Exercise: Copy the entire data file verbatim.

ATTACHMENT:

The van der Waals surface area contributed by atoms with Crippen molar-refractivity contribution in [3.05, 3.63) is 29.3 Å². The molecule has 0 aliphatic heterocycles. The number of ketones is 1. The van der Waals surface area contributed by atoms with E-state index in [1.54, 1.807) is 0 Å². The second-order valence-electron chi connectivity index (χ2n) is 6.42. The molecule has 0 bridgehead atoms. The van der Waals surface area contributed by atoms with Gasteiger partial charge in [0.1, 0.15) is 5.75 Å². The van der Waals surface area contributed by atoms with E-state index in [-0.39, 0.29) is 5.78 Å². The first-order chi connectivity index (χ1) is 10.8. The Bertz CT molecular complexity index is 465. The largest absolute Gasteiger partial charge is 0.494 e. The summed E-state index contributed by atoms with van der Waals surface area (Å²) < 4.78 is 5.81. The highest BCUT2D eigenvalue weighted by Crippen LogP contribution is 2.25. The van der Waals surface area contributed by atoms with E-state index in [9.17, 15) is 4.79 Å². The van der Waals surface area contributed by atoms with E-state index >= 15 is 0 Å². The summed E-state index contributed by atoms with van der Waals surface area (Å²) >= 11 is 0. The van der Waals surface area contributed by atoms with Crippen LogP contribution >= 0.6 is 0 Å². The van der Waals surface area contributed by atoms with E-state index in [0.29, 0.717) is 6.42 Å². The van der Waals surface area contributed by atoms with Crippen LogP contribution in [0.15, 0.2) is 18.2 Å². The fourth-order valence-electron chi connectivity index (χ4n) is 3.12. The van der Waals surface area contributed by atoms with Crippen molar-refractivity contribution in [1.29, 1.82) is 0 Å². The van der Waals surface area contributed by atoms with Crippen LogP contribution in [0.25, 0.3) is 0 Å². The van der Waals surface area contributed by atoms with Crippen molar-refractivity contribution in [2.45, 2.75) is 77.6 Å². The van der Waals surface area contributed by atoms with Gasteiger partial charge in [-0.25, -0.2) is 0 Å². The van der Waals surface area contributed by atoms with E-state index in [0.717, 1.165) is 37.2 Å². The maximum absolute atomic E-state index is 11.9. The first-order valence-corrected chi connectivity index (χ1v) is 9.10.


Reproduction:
The van der Waals surface area contributed by atoms with Crippen molar-refractivity contribution in [3.05, 3.63) is 29.3 Å². The molecule has 0 aliphatic heterocycles. The number of ketones is 1. The van der Waals surface area contributed by atoms with E-state index in [1.54, 1.807) is 0 Å². The second-order valence-electron chi connectivity index (χ2n) is 6.42. The molecule has 0 bridgehead atoms. The van der Waals surface area contributed by atoms with Gasteiger partial charge in [0.1, 0.15) is 5.75 Å². The van der Waals surface area contributed by atoms with E-state index in [-0.39, 0.29) is 5.78 Å². The first-order chi connectivity index (χ1) is 10.8. The Bertz CT molecular complexity index is 465. The largest absolute Gasteiger partial charge is 0.494 e. The summed E-state index contributed by atoms with van der Waals surface area (Å²) < 4.78 is 5.81. The highest BCUT2D eigenvalue weighted by Crippen LogP contribution is 2.25. The van der Waals surface area contributed by atoms with E-state index in [9.17, 15) is 4.79 Å². The van der Waals surface area contributed by atoms with E-state index >= 15 is 0 Å². The summed E-state index contributed by atoms with van der Waals surface area (Å²) >= 11 is 0. The van der Waals surface area contributed by atoms with Crippen LogP contribution >= 0.6 is 0 Å². The van der Waals surface area contributed by atoms with E-state index in [0.29, 0.717) is 6.42 Å². The van der Waals surface area contributed by atoms with Crippen LogP contribution in [0.15, 0.2) is 18.2 Å². The fourth-order valence-electron chi connectivity index (χ4n) is 3.12. The van der Waals surface area contributed by atoms with Crippen molar-refractivity contribution in [1.29, 1.82) is 0 Å². The van der Waals surface area contributed by atoms with Crippen LogP contribution in [0.25, 0.3) is 0 Å². The van der Waals surface area contributed by atoms with Crippen molar-refractivity contribution in [2.45, 2.75) is 77.6 Å². The van der Waals surface area contributed by atoms with Gasteiger partial charge in [-0.25, -0.2) is 0 Å². The van der Waals surface area contributed by atoms with E-state index in [0.717, 1.165) is 37.2 Å². The maximum absolute atomic E-state index is 11.9. The first-order valence-corrected chi connectivity index (χ1v) is 9.10.